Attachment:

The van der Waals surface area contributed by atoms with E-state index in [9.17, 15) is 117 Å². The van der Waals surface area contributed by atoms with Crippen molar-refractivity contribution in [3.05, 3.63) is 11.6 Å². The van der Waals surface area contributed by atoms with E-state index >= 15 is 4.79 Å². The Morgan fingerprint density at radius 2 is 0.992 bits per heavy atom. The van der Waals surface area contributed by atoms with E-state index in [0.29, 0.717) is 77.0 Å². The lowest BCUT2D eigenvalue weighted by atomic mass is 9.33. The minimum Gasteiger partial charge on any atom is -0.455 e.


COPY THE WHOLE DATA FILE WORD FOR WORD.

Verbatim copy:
The van der Waals surface area contributed by atoms with E-state index in [9.17, 15) is 117 Å². The van der Waals surface area contributed by atoms with Crippen molar-refractivity contribution in [3.05, 3.63) is 11.6 Å². The van der Waals surface area contributed by atoms with E-state index >= 15 is 4.79 Å². The Morgan fingerprint density at radius 2 is 0.992 bits per heavy atom. The van der Waals surface area contributed by atoms with E-state index in [0.29, 0.717) is 77.0 Å². The lowest BCUT2D eigenvalue weighted by atomic mass is 9.33. The minimum Gasteiger partial charge on any atom is -0.455 e.